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Here Comes KAIJU – Japanese Monster with Personality


In the recent blockbuster release, “Pacific Rim Uprising”, monstrous beasts appear from the deep ocean to destroy civilisation.  They are called KAIJU.  It is a Japanese generic word for a monstrous creature, but it often refers to a specific one.

Some people know what it is.  It is a homage to the original Kaiju, Godzilla.

Inspirations from Movies and the Real Life Event

Like many movie makers in the 1950s, Godzilla’s creators were hugely influenced by the release of “King Kong” in 1933.  The image of an enormous gorilla, causing panic in New York, climbing up the iconic Empire State Building, is so powerful that many young movie fans can easily recognise it.

But the most direct influence for Godzilla’s production was “The Beast from 20,000 Fathoms”.  In this ground-breaking movie, a Hydrogen bomb experiment near Alaska caused ice to melt, resulting in the 100 million years old dinosaurs waking up.  It was released in 1953, and  has inspired many movie makers that closely followed.  Then, there came a turning point.

On 1st March 1954, a fishing boat from Japan was exposed to a nuclear fallout caused by an H bomb experiment in Bikini Atoll.  It is said to have claimed the life of the captain, caused mass disposal of contaminated fish and highlighted the far-reaching danger of powerful nuclear arms.

In Godzilla, released in November 1954, the influence of the H-bomb experience was pictured as a real and current threat to any civilian.  Godzilla wakes up due to the H Bomb experiment in South Pacific, just like the one in real life.  The initial scene of the movie recreated the shock and fear of those who were on board the fishing boat:  They were the first to encounter the original Kaiju.

Kaiju Is Not Just a Monster …

The name of the beast, Godzilla, referred to the ocean god of the island where it landed first.  In English, a word God is used to show its strength and significance, which humbles human beings.  It exhales radioactive fire (or a beam) to cause destruction.  None of the conventional weapons were effective against it.  It can only be defeated by creating a new weapon with advanced technology, and with the will of the people to save the city.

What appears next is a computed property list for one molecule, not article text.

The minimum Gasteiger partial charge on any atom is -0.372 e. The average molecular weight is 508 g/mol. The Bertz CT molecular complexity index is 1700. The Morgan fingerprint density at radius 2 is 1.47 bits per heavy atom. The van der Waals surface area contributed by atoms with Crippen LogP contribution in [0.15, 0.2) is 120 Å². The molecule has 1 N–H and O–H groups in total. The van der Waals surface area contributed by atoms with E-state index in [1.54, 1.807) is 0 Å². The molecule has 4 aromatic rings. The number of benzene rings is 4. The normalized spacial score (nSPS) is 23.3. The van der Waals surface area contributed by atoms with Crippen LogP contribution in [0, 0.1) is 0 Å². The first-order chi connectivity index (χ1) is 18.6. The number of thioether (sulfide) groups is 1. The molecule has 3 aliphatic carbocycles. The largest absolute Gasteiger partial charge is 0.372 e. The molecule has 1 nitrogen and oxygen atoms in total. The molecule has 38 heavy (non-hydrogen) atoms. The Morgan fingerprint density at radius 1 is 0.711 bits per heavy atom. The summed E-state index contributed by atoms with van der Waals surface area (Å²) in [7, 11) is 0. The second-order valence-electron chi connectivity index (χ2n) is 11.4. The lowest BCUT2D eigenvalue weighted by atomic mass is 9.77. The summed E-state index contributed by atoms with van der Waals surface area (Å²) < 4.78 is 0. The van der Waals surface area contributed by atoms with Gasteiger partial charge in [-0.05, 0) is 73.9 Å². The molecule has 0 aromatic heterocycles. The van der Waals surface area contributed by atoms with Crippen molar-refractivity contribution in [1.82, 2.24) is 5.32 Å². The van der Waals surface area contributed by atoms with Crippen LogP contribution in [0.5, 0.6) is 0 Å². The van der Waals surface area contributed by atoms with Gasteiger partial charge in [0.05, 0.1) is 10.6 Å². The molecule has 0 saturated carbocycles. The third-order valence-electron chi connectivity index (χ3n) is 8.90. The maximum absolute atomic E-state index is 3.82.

Since the worldwide success of Godzilla in 1954, many films have followed this template:  A previously unknown giant beast comes to a shore, destroys cities, terrifies human, and then gets defeated by courageous fighters.

… But a Creature with Feelings

By the end of the 1950s, the use of Tokusatsu (Special Effect) techniques have all been available to complete the new genre, Kaiju Movie.  The contrast between the sheer size of Kaiju and the tiny edifices of human civilization, together with powerful hyper beams, radioactive flames, and various villains and young heroes, were essential parts of the story.

One of the unique aspects of Japanese Kaiju movies’ success is the use of “suitmation”.  King Kong, The Beast of 20,000 Fathoms and other Western predecessors mostly used Stop Motion Animation for the beasts’ movement.  But the Godzilla creators wanted more verisimilitude to the creature’s reactions and more character to its movements.  To achieve this, they used an actor in a rubber suit, specifically made to look not too scary.

Mechatronics (Animatronics), automated mechanical parts, were used to film smaller body parts of Kaiju, for example, facial expressions close-ups and very sharp yet delicately moving finger parts.  It has given the monster a personality that allowed viewers to relate to the beast’s feelings.

These original techniques are still used as part of modern production to give the desirable outcome – giving the human touch – where Computer Graphics allow the creators to recreate almost anything they can imagine.

Original and Personal Love for the Beast

King Kong was “discovered” by explorers and pioneers venturing into unknown territories.  It was understandably an angry and disturbed monster.  Godzilla was provoked to come out of its own habitat.

Kaiju are not the original aggressors. Rather, it is human activities that cause the havoc.  They only destroy human creations.  This element of the story attracted the future movie producers:  Kaiju is the ultimate warning to the arrogance and hubris of human beings.

There followed two decades of trying to capitalise on these iconic beasts as a proven formula for success.  Even very dedicated fans got bored of the conveyor-belt of movies with similar stories without much substance.  It caused a downturn in its popularity.

Kaiju had to wait for the re-boot by a new generation of filmmakers in the 2000s, with a lot more focus on the encounter between Kaiju and the people.  The affection for the original charactors is what is significant, together with the emotions of fear, grief, and hope portrayed, and not just the effects and tricks. These are the keys to the resurgence of this much loved movie genre from Japan.

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